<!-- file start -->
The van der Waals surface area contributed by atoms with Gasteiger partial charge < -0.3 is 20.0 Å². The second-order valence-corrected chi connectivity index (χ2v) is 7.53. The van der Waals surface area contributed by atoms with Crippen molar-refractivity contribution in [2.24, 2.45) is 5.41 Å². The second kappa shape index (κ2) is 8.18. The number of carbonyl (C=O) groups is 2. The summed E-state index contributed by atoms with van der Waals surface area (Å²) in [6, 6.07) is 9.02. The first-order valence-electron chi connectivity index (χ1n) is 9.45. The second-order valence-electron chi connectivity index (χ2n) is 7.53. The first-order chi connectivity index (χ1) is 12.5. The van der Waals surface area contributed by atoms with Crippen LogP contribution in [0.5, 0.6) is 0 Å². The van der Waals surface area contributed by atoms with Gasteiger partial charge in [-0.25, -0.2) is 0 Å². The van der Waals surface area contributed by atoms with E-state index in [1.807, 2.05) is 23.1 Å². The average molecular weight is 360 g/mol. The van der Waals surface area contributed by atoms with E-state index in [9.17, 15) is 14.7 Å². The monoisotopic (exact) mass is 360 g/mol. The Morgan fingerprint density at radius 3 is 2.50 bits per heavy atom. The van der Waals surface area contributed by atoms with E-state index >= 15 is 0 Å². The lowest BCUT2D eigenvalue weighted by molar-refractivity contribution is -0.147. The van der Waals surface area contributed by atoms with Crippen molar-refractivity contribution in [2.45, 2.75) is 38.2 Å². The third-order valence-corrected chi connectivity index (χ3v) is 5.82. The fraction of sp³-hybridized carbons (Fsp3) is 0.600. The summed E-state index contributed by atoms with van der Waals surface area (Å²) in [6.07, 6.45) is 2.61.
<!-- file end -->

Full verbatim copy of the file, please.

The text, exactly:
The van der Waals surface area contributed by atoms with Gasteiger partial charge < -0.3 is 20.0 Å². The second-order valence-corrected chi connectivity index (χ2v) is 7.53. The van der Waals surface area contributed by atoms with Crippen molar-refractivity contribution in [2.24, 2.45) is 5.41 Å². The second kappa shape index (κ2) is 8.18. The number of carbonyl (C=O) groups is 2. The summed E-state index contributed by atoms with van der Waals surface area (Å²) in [6, 6.07) is 9.02. The first-order valence-electron chi connectivity index (χ1n) is 9.45. The second-order valence-electron chi connectivity index (χ2n) is 7.53. The first-order chi connectivity index (χ1) is 12.5. The van der Waals surface area contributed by atoms with Crippen LogP contribution in [0.5, 0.6) is 0 Å². The van der Waals surface area contributed by atoms with Gasteiger partial charge in [-0.25, -0.2) is 0 Å². The van der Waals surface area contributed by atoms with E-state index in [1.807, 2.05) is 23.1 Å². The average molecular weight is 360 g/mol. The van der Waals surface area contributed by atoms with E-state index in [9.17, 15) is 14.7 Å². The monoisotopic (exact) mass is 360 g/mol. The Morgan fingerprint density at radius 3 is 2.50 bits per heavy atom. The van der Waals surface area contributed by atoms with E-state index >= 15 is 0 Å². The lowest BCUT2D eigenvalue weighted by molar-refractivity contribution is -0.147. The van der Waals surface area contributed by atoms with Crippen molar-refractivity contribution in [2.45, 2.75) is 38.2 Å². The third-order valence-corrected chi connectivity index (χ3v) is 5.82. The fraction of sp³-hybridized carbons (Fsp3) is 0.600. The summed E-state index contributed by atoms with van der Waals surface area (Å²) in [6.07, 6.45) is 2.61.